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A Fuzzy Discrete Event System Approach to Determining Optimal HIV/AIDS Treatment Regimens

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7 Author(s)
Hao Ying ; Dept. of Electr. & Comput. Eng., Wayne State Univ., Detroit, MI ; Feng Lin ; MacArthur, R.D. ; Cohn, J.A.
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Treatment decision-making is complex and involves many factors. A systematic decision-making and optimization technology capable of handling variations and uncertainties of patient characteristics and physician's subjectivity is currently unavailable. We recently developed a novel general-purpose fuzzy discrete event systems theory for optimal decision-making. We now apply it to develop an innovative system for medical treatment, specifically for the first round of highly active antiretroviral therapy of human immunodeficiency virus/acquired immunodeficiency syndrome (HIV/AIDS) patients involving three historically widely used regimens. The objective is to develop such a system whose regimen choice for any given patient will exactly match expert AIDS physician's selection to produce the (anticipated) optimal treatment outcome. Our regimen selection system consists of a treatment objectives classifier, fuzzy finite state machine models for treatment regimens, and a genetic-algorithm-based optimizer. The optimizer enables the system to either emulate an individual doctor's decision-making or generate a regimen that simultaneously satisfies diverse treatment preferences of multiple physicians to the maximum extent. We used the optimizer to automatically learn the values of 26 parameters of the models. The learning was based on the consensus of AIDS specialists A and B on this project, whose exact agreement was only 35%. The performance of the resulting models was first assessed. We then carried out a retrospective study of the entire system using all the qualifying patients treated in our institution's AIDS Clinical Center in 2001. A total of 35 patients were treated by 13 specialists using the regimens (four and eight patients were treated by specialists A and B, respectively). We compared the actually prescribed regimens with those selected by the system using the same available information. The overall exact agreement was 82.9% (29 out of 35), with the exact agr- - eement with specialists A and B both at 100%. The exact agreement for the remaining 11 physicians not involved in the system training was 73.9% (17 out of 23), an impressive result given the fact that expert opinion can be quite divergent for treatment decisions of such complexity. Our specialists also carefully examined the six mismatched cases and deemed that the system actually chose a more appropriate regimen for four of them. In the other two cases, either would be reasonable choices. Our approach has the capabilities of generalizing, learning, and representing knowledge even in the face of weak consensus, and being readily upgradeable to new medical knowledge. These are practically important features to medical applications in general, and HIV/AIDS treatment in particular, as national HIV/AIDS treatment guidelines are modified several times per year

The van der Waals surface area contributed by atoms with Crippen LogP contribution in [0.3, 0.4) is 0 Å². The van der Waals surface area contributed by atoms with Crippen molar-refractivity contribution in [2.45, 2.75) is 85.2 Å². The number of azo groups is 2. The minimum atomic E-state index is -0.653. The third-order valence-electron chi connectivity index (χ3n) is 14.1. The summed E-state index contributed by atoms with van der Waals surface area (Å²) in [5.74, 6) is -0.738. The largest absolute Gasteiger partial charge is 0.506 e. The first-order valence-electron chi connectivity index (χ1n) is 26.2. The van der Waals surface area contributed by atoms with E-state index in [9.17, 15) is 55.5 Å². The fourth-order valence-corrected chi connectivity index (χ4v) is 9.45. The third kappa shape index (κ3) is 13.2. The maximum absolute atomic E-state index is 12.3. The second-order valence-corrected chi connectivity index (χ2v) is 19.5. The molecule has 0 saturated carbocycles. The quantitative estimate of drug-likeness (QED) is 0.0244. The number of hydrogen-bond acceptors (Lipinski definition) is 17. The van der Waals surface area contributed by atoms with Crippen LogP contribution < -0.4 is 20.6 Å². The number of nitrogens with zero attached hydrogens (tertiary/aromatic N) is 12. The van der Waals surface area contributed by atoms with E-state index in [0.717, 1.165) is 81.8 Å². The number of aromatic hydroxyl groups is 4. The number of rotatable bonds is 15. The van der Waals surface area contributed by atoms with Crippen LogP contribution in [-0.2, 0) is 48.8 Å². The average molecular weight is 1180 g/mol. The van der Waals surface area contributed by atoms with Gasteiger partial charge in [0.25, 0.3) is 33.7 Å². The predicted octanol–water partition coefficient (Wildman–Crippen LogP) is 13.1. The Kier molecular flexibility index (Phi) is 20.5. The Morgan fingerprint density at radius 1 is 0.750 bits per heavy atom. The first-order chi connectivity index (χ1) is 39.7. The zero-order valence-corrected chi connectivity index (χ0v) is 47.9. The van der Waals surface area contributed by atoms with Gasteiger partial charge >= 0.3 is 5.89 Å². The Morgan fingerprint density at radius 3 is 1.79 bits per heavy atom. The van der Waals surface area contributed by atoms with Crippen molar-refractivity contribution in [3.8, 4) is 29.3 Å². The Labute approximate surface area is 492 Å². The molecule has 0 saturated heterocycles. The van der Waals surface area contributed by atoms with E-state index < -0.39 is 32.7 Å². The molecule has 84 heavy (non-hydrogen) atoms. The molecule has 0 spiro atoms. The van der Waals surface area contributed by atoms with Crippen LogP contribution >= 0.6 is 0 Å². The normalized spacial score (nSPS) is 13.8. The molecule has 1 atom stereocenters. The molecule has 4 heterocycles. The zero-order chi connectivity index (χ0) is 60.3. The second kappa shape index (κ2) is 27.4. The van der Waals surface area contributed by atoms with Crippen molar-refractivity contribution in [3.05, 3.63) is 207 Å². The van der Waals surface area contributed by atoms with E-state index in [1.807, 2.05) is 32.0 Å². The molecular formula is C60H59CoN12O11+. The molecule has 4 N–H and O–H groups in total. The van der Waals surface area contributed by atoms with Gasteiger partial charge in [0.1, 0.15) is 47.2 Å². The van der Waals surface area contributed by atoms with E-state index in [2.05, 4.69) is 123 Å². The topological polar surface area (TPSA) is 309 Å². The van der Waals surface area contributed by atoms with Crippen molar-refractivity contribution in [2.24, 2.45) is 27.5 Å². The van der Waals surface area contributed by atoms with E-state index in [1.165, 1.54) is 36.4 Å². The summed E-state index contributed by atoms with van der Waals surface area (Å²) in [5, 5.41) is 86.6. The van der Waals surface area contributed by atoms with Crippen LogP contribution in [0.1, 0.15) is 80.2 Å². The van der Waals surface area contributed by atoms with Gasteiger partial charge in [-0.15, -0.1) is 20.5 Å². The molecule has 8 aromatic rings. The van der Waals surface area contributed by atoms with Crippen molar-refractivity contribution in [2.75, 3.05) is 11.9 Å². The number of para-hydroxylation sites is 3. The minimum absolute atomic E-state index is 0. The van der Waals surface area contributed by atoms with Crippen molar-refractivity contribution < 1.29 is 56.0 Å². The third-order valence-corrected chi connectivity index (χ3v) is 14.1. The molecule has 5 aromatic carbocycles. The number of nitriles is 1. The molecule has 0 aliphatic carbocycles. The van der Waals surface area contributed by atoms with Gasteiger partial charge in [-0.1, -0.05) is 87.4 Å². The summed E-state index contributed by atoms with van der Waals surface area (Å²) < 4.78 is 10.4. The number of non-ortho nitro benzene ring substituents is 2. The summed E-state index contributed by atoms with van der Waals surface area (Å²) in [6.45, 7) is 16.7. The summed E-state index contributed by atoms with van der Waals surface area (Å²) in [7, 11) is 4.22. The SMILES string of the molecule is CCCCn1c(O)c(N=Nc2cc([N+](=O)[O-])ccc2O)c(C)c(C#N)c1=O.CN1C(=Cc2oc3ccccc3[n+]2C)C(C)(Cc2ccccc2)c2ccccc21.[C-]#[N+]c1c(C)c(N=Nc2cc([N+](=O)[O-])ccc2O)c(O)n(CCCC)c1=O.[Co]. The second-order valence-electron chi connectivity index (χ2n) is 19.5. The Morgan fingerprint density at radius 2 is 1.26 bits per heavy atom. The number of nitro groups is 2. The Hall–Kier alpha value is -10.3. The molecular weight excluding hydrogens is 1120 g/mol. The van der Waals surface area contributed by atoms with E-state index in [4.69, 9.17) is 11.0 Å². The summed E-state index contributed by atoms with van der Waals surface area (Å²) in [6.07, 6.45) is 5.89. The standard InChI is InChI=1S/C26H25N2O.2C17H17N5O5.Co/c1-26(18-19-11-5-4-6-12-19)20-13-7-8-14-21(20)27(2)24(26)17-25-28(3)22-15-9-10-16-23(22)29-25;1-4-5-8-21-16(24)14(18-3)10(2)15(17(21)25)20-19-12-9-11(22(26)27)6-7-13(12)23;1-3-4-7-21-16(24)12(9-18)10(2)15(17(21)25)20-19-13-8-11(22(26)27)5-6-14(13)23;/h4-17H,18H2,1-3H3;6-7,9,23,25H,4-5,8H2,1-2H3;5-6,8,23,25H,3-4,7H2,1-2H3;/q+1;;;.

Published in:

Information Technology in Biomedicine, IEEE Transactions on  (Volume:10 ,  Issue: 4 )

Date of Publication:

Oct. 2006

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